AdAsia Holdings has landed an additional $2.5 million from publicly traded Japanese information curation company Gunosy and angel investor Hisanori Watanabe, bumping its Series A funds up to $14.5 million.
The Series A plus funding comes a little more than five months after the year-and-a-half-old startup secured $12 million from JAFCO Asia in April. That investment allowed the company to develop its AI tools for its influencer marketing platform, CastingAsia, launched in August last year. The capital injection from Gunosy is part of a business partnership which will see AdAsia receive ad units and inventory in exchange for helping its investor expand in Asia.
Speaking to Campaign Asia-Pacific, Vivek Misra, VP of corporate strategy, said the AI matching machine is now in open beta, whereupon its three building blocks form a data pipeline through its image analysis, natural language processing, machine learning and scraping capabilities.
“One of the key engines that we are looking at is pattern recognition, which helps us to develop a 360-degree profile of the influencers…to understand what are the topics that they are actually talking about and the capabilities that they best represent,” said Misra, who joined AdAsia from AppsNexus in May this year.
He believes that granular details such as these will help resolve concerns over ROI in influencer marketing, as the very issue stems from challenges in finding the right influencers to represent a brand. “By its nature, influencer marketing has similar problems (as any other type of marketing)…trust, transparency and frictions,” said Misra. A 360-degree profile enables brands to stay focused on “trustworthy” influencers, Misra said, and the system will eventually help to establish an industry benchmark for pricing, for example.
He added that there is a huge scope for AI applications, especially for microfluencers who are larger in number than celebrity influencers, who require a more bespoke approach.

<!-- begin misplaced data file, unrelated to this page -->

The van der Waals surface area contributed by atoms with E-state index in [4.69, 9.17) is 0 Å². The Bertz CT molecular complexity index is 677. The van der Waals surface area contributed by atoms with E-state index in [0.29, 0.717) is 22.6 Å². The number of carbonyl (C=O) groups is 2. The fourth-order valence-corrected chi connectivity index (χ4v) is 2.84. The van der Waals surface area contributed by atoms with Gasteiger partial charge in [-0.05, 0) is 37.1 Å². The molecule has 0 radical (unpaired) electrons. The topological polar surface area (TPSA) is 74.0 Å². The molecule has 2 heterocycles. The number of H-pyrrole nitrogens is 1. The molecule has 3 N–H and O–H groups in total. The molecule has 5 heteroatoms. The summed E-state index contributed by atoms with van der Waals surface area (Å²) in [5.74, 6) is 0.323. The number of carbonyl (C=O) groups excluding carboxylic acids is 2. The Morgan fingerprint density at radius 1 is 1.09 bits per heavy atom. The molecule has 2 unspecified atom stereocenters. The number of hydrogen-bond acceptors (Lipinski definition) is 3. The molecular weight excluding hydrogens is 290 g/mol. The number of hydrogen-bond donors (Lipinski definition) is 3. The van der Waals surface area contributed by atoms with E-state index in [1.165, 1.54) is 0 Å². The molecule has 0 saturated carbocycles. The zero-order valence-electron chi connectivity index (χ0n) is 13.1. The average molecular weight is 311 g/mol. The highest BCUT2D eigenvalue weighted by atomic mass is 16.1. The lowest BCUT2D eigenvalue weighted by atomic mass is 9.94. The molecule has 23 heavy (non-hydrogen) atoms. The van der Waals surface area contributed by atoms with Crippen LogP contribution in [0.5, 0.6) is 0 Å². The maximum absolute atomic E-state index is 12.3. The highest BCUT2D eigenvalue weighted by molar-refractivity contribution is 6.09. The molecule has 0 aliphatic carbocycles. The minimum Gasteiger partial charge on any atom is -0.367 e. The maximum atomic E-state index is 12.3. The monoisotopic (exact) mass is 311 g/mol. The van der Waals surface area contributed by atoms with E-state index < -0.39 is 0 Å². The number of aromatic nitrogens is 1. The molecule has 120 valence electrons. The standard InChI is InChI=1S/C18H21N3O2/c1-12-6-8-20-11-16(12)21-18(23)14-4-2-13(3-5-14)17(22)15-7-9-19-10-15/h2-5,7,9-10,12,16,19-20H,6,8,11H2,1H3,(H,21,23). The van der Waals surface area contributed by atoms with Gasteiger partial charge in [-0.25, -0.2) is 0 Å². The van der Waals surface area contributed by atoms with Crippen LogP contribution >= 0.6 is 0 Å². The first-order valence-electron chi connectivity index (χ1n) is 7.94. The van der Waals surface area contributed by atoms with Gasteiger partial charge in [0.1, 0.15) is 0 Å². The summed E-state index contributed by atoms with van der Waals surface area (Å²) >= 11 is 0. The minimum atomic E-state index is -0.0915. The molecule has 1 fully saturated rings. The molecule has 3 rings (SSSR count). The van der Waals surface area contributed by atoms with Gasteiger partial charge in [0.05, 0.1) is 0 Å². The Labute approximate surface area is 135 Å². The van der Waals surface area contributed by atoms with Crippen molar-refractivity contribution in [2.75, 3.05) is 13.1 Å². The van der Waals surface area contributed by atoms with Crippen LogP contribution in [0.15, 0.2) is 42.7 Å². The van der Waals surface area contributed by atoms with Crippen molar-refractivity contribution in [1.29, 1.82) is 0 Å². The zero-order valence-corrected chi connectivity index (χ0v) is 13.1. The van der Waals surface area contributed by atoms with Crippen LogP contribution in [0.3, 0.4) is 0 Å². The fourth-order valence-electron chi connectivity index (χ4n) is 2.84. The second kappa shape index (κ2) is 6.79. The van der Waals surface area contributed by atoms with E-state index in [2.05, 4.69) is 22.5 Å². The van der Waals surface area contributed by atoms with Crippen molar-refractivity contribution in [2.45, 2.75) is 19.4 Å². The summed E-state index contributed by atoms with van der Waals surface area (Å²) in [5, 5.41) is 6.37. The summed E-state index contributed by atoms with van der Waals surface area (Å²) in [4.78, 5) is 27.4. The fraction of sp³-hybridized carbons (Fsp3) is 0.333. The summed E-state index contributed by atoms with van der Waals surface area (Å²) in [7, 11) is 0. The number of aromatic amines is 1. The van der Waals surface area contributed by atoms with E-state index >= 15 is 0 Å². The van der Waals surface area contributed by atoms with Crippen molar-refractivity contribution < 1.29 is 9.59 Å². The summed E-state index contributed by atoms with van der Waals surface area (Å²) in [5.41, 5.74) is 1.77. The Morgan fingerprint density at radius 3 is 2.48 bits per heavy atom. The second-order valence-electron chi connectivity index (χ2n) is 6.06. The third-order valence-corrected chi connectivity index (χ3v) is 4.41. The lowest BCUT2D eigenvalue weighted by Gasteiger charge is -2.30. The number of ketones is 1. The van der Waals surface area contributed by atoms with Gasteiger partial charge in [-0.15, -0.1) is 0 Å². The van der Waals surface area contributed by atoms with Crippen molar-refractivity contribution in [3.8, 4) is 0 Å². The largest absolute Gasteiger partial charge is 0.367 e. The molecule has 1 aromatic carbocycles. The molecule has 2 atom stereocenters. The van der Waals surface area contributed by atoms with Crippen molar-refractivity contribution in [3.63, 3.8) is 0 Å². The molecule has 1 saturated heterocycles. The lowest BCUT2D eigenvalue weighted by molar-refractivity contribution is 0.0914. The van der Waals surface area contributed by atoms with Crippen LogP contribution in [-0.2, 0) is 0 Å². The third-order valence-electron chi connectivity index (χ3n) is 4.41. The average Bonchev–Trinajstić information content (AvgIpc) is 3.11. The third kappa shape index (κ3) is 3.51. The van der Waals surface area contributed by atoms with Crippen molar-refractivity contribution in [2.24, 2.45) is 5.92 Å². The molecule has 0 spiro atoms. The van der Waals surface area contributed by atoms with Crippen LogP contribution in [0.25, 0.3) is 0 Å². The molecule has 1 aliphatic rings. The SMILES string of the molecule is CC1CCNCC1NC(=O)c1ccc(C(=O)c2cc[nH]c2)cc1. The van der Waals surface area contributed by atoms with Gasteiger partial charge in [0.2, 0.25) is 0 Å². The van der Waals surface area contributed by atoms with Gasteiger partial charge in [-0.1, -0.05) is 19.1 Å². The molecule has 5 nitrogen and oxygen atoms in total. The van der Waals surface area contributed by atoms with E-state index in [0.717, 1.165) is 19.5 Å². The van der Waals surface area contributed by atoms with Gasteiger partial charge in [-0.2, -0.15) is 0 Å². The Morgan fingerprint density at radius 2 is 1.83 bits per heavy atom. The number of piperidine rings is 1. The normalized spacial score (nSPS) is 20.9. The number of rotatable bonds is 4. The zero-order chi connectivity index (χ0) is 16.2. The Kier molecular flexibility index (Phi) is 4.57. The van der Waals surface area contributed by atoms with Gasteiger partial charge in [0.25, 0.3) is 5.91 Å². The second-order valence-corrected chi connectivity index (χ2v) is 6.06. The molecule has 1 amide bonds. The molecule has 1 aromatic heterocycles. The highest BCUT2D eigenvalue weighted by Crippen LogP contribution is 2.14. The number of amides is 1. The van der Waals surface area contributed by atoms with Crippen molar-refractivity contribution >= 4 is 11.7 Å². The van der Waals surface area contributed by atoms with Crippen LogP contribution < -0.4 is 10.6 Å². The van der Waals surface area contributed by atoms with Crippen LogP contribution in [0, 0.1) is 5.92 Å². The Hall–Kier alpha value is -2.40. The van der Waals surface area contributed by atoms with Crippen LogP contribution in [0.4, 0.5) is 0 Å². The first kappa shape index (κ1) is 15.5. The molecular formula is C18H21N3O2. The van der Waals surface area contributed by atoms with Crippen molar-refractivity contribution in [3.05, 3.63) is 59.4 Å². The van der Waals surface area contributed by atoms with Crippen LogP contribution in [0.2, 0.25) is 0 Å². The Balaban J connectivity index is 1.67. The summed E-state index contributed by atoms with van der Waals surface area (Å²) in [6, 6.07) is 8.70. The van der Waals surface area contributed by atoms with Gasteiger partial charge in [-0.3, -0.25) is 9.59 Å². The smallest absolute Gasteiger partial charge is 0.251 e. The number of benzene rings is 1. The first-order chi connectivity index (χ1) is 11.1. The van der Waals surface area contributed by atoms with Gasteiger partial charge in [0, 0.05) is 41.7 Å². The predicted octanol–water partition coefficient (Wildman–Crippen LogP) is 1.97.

“The product will help us to ‘energise a little faster’ on microinfluecers in a big way, but celebrity influencers remain a key business for us,” said Misra.
While the AI system lays the foundation for its influencer platform, Misra revealed that AdAsia has plans to leverage it to other industries such as in human resources for recruitment. “Essentially we are a tech and AI company, for now we are committed to ad tech and marketing, (but) from a strategic perspective, we want to establish our AI roadmap in other industries,” said Misra.
“With the ongoing focus on the type of insights that can be drawn from data, our hypothesis is that AI is really about a congregation of technology and what we call business discovery,” said Misra. “Having built on these capabilities, we want to provide solutions to other industries, in human resources, and a few more industries that we can potentially look at.”
Crowded influencer market
Meanwhile, CastingAsia currently has more than 8,000 influencers on its database. Its client roster includes Japanese airline ANA, Ricola and Glico.
Elsewhere, MediaCom APAC announced yesterday that it has formed a partnership with HYPR to launch an influencer optimisation tool that has over 10 million influencer profiles and audience demographic data on its data. The system is currently being piloted on the P&G haircare business in Philippines and will be rolled out in other markets over the next few months.
Asked about competition from a holding company-backed initiative, Misra was confident that AdAsia is in a good place with its heavy investment in AI. “The kinds of problems that we are looking to solve are difficult problems. From the AI and data-science perspective, it is very difficult for others who have not invested in that sort of infrastructure, believe me, it takes a lot of time to build the AI roadmap…hire the right people, lay the foundation, that’s a massive differentiator for us,” said Misra.
Nevertheless, Misra acknowledged that any businesses should not bank on its technology alone. “What we have built up really well is a strong localised presence in each of our markets in Asia. I think this is phenomenal, I do not think at this point in time, there are others doing that. We are absolutely focused on being localised, this is a really strong differentiator,” he said. Headquartered in Singapore, AdAsia operates in Tokyo, Bangkok, Phnom Penh, Shanghai, Hong Kong, Taipei, Jakarta, Hanoi and Ho Chi Minh.
Misra also spoke about the company’s ambition for the platform to expand in China, purpotedly the biggest market in influencer marketing. “Influencer marketing is increasingly about the social behaviour of people," he said. "Beyond China, Instagram is becoming the biggest platform of influencer marketing globally.”
And in the absence of Instagram, the platforms available in China became rather fragmented, leading to a massive data trove on social behaviours, he further explained. “Our stratagy is to integrate some of these social channels, where we can bring some of our influencers for CastingAsia onboard,” said Misra.